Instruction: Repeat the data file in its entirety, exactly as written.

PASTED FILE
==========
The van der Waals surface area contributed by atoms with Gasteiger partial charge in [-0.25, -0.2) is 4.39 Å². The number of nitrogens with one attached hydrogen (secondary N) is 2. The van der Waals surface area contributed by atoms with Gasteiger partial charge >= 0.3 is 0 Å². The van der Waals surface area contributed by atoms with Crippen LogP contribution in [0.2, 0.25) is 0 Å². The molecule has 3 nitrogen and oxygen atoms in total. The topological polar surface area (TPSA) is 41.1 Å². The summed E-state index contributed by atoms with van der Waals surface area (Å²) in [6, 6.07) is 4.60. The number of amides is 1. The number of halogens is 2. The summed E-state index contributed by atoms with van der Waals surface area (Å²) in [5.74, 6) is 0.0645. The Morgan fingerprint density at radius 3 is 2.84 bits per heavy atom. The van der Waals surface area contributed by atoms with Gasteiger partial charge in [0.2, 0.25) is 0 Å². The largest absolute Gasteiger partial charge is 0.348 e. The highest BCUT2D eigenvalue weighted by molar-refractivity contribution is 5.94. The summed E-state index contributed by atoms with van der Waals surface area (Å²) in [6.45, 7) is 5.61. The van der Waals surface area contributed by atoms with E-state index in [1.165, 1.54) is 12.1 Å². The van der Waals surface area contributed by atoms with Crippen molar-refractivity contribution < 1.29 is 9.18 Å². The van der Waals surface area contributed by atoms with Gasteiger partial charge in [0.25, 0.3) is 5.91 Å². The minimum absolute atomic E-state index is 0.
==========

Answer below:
The van der Waals surface area contributed by atoms with Gasteiger partial charge in [-0.25, -0.2) is 4.39 Å². The number of nitrogens with one attached hydrogen (secondary N) is 2. The van der Waals surface area contributed by atoms with Gasteiger partial charge >= 0.3 is 0 Å². The van der Waals surface area contributed by atoms with Crippen LogP contribution in [0.2, 0.25) is 0 Å². The molecule has 3 nitrogen and oxygen atoms in total. The topological polar surface area (TPSA) is 41.1 Å². The summed E-state index contributed by atoms with van der Waals surface area (Å²) in [6, 6.07) is 4.60. The number of amides is 1. The number of halogens is 2. The summed E-state index contributed by atoms with van der Waals surface area (Å²) in [5.74, 6) is 0.0645. The Morgan fingerprint density at radius 3 is 2.84 bits per heavy atom. The van der Waals surface area contributed by atoms with Gasteiger partial charge in [0.2, 0.25) is 0 Å². The largest absolute Gasteiger partial charge is 0.348 e. The highest BCUT2D eigenvalue weighted by molar-refractivity contribution is 5.94. The summed E-state index contributed by atoms with van der Waals surface area (Å²) in [6.45, 7) is 5.61. The van der Waals surface area contributed by atoms with E-state index in [1.165, 1.54) is 12.1 Å². The van der Waals surface area contributed by atoms with Crippen molar-refractivity contribution < 1.29 is 9.18 Å². The van der Waals surface area contributed by atoms with Gasteiger partial charge in [0.25, 0.3) is 5.91 Å². The minimum absolute atomic E-state index is 0.